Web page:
Matt here. If I was to ask you what was the most important invention of the 20th century, you might mention the car, the television, the computer, or the internet. But there’s another invention that had such a huge impact on culture and society that people would organize their lives around it, and it drove the growth of multi-billion dollar industries. Despite this, most of us wouldn’t think of it as an invention at all, as it seems to have always just been there. So here’s a brief history of one of the most important overlooked inventions of modern times: the TV schedule.
Like all innovations, the TV schedule didn’t come out of nowhere—it built on existing concepts, and adapted them to a new need. Organizing a timed schedule of different entertainment goes back centuries, with mixed playbills common in Victorian music halls. But in the early 20th century a new problem emerged, caused by a radical new communications technology. Telephone networks were starting to emerge, and some entrepreneurs saw them not just as person-to-person communications devices, but as broadcast devices that could send the same content into thousands of homes at once.
In the late 19th century services like the Théâtrophone emerged to broadcast live theatre and opera over telephone networks. But the timings of these were still dictated by the physical venues and performances, and the number of simultaneous listeners was limited. Tivadar Puskás, a Hungarian inventor who had worked with Thomas Edison, saw the potential for something completely new. He had invented the multiplex switchboard, which massively upgraded the ability to send the same telephone signal to multiple receivers. Edison’s technology could reach 50 simultaneous receivers at once, but Puskás’s multiplex could reach half a million.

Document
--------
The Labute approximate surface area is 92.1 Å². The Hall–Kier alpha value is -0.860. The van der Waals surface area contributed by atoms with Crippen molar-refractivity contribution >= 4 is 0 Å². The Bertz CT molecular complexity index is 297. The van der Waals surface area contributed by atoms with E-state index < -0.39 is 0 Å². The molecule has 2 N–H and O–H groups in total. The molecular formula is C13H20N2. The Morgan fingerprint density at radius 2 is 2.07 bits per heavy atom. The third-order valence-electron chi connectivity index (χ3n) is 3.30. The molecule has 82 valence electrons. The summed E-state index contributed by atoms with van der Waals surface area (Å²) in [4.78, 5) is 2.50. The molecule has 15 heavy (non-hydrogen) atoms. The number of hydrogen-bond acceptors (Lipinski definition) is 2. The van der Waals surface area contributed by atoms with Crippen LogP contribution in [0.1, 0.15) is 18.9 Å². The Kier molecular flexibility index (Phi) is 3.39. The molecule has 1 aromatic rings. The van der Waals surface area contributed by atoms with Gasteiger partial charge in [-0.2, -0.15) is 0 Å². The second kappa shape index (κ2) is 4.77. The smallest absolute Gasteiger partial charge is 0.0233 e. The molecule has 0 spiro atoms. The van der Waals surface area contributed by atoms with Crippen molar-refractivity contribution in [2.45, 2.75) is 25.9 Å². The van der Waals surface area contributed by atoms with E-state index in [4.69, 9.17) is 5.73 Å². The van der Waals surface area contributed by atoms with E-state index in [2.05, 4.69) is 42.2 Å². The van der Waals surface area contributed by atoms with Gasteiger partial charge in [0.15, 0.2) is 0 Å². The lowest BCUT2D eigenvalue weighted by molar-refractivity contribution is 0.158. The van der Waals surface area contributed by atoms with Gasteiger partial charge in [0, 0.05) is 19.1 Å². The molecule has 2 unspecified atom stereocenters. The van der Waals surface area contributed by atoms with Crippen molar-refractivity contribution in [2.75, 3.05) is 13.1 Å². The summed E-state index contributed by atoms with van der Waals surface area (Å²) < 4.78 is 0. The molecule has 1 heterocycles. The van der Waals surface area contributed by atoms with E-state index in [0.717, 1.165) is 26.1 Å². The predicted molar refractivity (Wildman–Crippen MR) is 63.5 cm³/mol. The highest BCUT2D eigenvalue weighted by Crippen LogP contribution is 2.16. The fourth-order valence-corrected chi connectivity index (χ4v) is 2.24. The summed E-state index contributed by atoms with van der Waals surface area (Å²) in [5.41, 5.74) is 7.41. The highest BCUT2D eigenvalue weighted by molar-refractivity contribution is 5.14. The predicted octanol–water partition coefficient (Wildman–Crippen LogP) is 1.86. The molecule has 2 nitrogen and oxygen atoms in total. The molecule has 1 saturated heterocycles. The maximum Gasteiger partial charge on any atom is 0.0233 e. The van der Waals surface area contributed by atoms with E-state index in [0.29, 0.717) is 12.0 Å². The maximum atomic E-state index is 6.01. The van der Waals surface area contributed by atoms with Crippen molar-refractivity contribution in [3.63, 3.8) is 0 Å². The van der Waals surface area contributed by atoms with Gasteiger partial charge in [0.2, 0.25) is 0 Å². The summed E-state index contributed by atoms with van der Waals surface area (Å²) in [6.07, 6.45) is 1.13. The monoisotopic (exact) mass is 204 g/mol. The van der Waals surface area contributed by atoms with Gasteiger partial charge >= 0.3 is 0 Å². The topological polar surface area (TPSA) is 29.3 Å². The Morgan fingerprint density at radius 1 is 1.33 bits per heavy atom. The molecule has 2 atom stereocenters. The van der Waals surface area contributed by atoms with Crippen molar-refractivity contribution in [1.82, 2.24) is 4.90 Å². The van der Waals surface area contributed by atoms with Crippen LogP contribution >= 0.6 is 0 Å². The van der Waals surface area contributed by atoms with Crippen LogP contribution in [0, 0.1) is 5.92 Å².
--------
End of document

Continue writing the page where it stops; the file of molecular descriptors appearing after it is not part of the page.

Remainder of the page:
Puskás used his multiplex to launch the first true ‘broadcast’ service—the Telefon Hírmondó, a “telephone newspaper” that broadcast news, stock prices, weather updates and opera performances through one-way telephones installed in subscribers’ homes. This gave Puskås a new problem—how should he organise the content for his subscribers? As he was broadcasting from his own studios, he didn’t have to stick to the opening times of a theatre or opera. And unlike a physical newspaper, he could continue publishing updates all day.
His solution was to organize the content around the times of the day, breaking it up into hour, half hour or quarter hour chunks. A sample schedule from the Telefon Hírmondó in 1907 still looks remarkably similar to TV and radio schedules today, with news updates on the hour, light entertainment in the early evening, and even a repeat at 1pm.
Why is this interesting?
The telephone newspapers were a short-lived innovation, but pioneers like Puskás took what they learned about broadcasting into the new world of radio, bringing with them the schedules they’d used to organis\ze content for their listeners. Radio schedules were then, in turn, copied by the early TV stations in the 1930s and 1940s, and by the second half of the twentieth century, the TV schedule was a dominant and hugely influential force on mainstream culture.